“Every winner of Florida’s Presidency 5 straw poll has gone on to win the GOP nomination. And if that tradition continues this year, Herman Cain will be the Republican nominee in 2012. He overwhelmingly won the straw poll, nabbing 37 percent of the votes. That put Cain more than 20 percentage points ahead of Rick Perry (15 percent) and Mitt Romney (14 percent). … Many of the straw poll delegates expressed frustration at [Perry's] poor debate performance Thursday night, along with irritation at his immigration positions.”
– National Review Online, Sept. 24, 2011
The mainstream media are desperately attempting to gloss over the real reason that Rick Perry self-imploded at the Florida straw poll. It wasn’t that his debate performance was poor, although it certainly was. The reason Rick Perry is imitating Fred Thompson’s rapid decline from favored frontrunner to candidate-in-crisis is because the debate revealed the depths to which his pro-immigration position runs counter to that of most Republicans.
The various myths about Ellis Island notwithstanding, the American people have always been moderately anti-immigration. While their political elite has studiously labored to replace them with a new and more dependent people for the last 50 years, Americans have never accepted the general concept of open immigration from around the world. More importantly, they know they have been lied to from the very beginning by the advocates of immigration, and they understand that neither the Democratic nor the Republican Party can be trusted to defend their interests versus the interests of the corporations that seek the ever-lower wage rates that come with the expansion of the labor supply.
However, this American distaste for mass immigration was somewhat concealed by the credit-driven real-estate boom of the previous 20 years. What did it really matter if families of low income, criminally-inclined immigrants from Mexico, Somalia or Pakistan established a beachhead in your neighborhood, so long as you could sell your house and move to a larger house in a nicer neighborhood where you wouldn’t have to live next to the newcomers? That this led to the hollowing out of the cities, suburban sprawl, racial segregation and a doubling in the number of vehicles per family was only considered a problem by the sort of hand-wringing social scientists who would tend to prefer it if everyone lived in a totalitarian hive-city ruled by social scientists.
But the relocation retreat ceased to be an option as housing prices began to fall and homeowners who were under water on their mortgages became permanently locked into their locations. Don’t like living near a neighborhood that has gradually devolved into an approximation of a dirty, crime-ridden third-world nation? Default or deal with it.
Compounding the problem is the economic law of supply and demand. The vast increase in the supply of labor represented by immigrants not only affects the one-fifth of Americans who are unemployed or involuntarily out of the labor force, it also reduces the wages of those who still have jobs. It is not an accident that men’s wages are, according to some statistical measures, lower than they were in 1968. Part of this is due to twice as many women being in the labor force as before, but the Immigration and Nationality Act of 1965 has also played a significant role in this wage stagnation. As the supply of labor has risen faster than the demand for it, significant downward pressure on its price – which are the wages received by workers – has been exerted.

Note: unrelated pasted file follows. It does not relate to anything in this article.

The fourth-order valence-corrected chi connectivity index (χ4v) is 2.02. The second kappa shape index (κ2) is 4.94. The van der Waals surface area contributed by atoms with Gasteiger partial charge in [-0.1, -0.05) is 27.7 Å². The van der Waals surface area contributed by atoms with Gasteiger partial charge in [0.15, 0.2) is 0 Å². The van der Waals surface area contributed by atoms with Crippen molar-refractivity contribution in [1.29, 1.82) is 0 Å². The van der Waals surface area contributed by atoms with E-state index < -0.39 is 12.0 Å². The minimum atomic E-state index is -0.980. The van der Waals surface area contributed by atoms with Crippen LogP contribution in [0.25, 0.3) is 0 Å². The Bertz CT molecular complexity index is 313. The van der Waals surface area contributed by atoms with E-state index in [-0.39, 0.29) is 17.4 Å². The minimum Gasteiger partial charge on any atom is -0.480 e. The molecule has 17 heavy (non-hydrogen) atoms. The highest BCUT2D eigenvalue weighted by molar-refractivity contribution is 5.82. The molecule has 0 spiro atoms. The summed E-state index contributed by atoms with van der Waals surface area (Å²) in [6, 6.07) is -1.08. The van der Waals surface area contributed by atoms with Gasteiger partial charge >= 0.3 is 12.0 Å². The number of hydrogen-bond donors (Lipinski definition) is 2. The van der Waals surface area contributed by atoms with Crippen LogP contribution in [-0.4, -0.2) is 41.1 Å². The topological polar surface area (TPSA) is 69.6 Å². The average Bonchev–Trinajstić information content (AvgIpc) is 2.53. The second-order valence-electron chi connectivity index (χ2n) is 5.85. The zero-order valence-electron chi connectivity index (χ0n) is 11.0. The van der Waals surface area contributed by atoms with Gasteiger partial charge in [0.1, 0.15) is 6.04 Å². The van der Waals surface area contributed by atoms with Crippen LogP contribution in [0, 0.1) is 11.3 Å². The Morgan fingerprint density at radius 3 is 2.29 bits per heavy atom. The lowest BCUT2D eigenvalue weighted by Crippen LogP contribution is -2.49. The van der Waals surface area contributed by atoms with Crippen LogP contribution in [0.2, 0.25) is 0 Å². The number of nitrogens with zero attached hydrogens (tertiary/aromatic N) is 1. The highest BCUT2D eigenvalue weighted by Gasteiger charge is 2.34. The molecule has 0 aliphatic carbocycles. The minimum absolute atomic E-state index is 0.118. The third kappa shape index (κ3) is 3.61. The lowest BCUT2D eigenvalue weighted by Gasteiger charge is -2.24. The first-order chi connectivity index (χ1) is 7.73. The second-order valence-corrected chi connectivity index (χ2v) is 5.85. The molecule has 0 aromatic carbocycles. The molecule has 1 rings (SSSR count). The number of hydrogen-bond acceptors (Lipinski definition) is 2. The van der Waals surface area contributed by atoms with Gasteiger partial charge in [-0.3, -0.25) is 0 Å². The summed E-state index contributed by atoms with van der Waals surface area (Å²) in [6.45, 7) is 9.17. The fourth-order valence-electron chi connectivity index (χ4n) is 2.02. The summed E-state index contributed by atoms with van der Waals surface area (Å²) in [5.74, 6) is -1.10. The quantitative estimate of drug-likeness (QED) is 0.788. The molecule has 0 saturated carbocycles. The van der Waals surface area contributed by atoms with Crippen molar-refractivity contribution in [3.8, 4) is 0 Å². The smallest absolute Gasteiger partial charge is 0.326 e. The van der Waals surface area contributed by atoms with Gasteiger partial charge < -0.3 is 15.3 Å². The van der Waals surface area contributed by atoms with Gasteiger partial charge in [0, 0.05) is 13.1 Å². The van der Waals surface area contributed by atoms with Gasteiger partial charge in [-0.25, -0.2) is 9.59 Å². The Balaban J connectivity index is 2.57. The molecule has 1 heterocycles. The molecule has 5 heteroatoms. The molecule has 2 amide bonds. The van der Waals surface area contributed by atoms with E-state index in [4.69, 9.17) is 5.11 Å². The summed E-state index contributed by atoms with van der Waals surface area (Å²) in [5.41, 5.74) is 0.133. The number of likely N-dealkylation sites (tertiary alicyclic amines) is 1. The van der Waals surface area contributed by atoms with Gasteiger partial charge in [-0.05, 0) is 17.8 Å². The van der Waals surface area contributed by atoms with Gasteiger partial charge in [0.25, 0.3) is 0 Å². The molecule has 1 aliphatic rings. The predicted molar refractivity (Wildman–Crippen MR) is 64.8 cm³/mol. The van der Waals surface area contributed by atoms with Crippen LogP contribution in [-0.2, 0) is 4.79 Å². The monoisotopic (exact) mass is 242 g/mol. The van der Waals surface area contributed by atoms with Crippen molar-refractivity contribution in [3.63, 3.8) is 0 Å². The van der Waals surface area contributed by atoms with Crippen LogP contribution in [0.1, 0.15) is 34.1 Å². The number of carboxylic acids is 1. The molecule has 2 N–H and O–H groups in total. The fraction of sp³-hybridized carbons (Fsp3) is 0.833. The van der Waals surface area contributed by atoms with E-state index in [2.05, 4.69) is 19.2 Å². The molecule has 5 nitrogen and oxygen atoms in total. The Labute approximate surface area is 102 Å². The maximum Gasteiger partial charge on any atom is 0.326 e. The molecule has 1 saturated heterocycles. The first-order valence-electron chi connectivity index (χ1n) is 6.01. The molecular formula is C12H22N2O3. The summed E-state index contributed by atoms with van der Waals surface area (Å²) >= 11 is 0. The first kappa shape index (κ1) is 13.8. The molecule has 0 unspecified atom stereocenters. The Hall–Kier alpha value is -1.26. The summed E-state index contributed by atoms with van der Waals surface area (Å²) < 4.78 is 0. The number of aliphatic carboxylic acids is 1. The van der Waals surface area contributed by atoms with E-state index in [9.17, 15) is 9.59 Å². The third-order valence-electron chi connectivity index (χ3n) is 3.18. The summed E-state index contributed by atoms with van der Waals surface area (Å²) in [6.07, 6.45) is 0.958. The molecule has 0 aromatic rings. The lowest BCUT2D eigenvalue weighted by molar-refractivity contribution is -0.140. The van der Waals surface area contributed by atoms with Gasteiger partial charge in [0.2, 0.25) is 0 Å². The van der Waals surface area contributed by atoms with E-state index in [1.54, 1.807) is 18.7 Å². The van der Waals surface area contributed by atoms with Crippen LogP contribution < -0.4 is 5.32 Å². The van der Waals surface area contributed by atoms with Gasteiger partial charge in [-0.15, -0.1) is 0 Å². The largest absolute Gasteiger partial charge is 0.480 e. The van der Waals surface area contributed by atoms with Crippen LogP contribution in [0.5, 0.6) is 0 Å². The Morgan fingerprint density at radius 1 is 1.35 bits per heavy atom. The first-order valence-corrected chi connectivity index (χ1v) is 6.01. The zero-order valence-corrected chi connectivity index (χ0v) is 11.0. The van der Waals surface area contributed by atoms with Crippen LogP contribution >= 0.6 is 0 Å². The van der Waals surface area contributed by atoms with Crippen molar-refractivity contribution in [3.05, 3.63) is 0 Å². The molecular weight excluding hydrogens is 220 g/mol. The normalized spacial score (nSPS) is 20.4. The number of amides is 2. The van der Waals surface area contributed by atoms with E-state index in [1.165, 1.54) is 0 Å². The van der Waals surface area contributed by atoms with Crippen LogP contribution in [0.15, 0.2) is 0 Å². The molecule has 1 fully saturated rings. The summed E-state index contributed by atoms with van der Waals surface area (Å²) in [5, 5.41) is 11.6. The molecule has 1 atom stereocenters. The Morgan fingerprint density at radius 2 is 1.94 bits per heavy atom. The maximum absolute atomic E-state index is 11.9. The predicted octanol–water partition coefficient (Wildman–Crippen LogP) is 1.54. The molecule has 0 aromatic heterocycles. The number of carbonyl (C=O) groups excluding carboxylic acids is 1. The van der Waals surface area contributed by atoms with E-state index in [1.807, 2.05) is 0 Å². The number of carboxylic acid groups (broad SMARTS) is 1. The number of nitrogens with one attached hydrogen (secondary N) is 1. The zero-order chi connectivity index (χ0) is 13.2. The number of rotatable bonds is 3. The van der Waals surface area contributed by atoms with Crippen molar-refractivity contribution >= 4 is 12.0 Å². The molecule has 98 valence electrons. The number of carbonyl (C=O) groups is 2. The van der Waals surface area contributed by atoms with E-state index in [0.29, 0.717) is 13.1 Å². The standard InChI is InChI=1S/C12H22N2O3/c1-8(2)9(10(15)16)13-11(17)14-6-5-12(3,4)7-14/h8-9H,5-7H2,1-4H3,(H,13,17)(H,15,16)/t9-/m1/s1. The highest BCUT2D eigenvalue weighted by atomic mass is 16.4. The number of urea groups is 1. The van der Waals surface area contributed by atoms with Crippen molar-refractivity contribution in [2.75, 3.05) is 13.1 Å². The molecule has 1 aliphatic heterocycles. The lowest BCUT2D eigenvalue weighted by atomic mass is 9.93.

Housing and jobs are two reasons why Republicans reacted so negatively to Rick Perry’s declaration that immigrant children need to be educated because otherwise “they will become a drag on our society.” Most Republicans, most Americans, don’t want Texas to educate immigrant children. They want Texas to send them back to their homelands. It wasn’t so much the fact that Perry favors taxpayer spending on immigrant education, or even his claim that those who don’t are heartless, that caused such revulsion as his obvious assumption that immigrants and their children will never leave America.
Many, if not most, Americans view the mass invasion of their country by Mexicans and others about as favorably as the citizens of Czechoslovakia, Holland and France viewed the mass immigration of Germans into their countries during the 1940s. The effects of this invasion are not something the political elite are able to hide behind platitudes or rejiggering the official size of the labor force because they are inescapable in the lives of those who don’t live in walled communities or summer in the Hamptons.
But Republicans are foolish to think that other alternatives to Rick Perry are any more palatable than the Tex-Mexican governor. Gov. Christie is no solution because he is arguably worse on immigration than Perry, as is Mitt Romney. I am no fan of Herman Cain and his Federal Reserve connections, but if he is astute enough to ride the anti-immigration wave that Rick Perry inadvertently created at last week’s debate, he may have the potential to become a credible candidate for the nomination.
It’s not enough to claim to be pro-jobs in 2012, not when most voters understand that a pro-immigrant position is an intrinsically anti-jobs one. Anti-immigration, anti-bank, anti-war and anti-government spending will win in 2012, which is why both major parties are desperate to avoid permitting any candidate who represents those four positions from being presented as an option to the American electorate.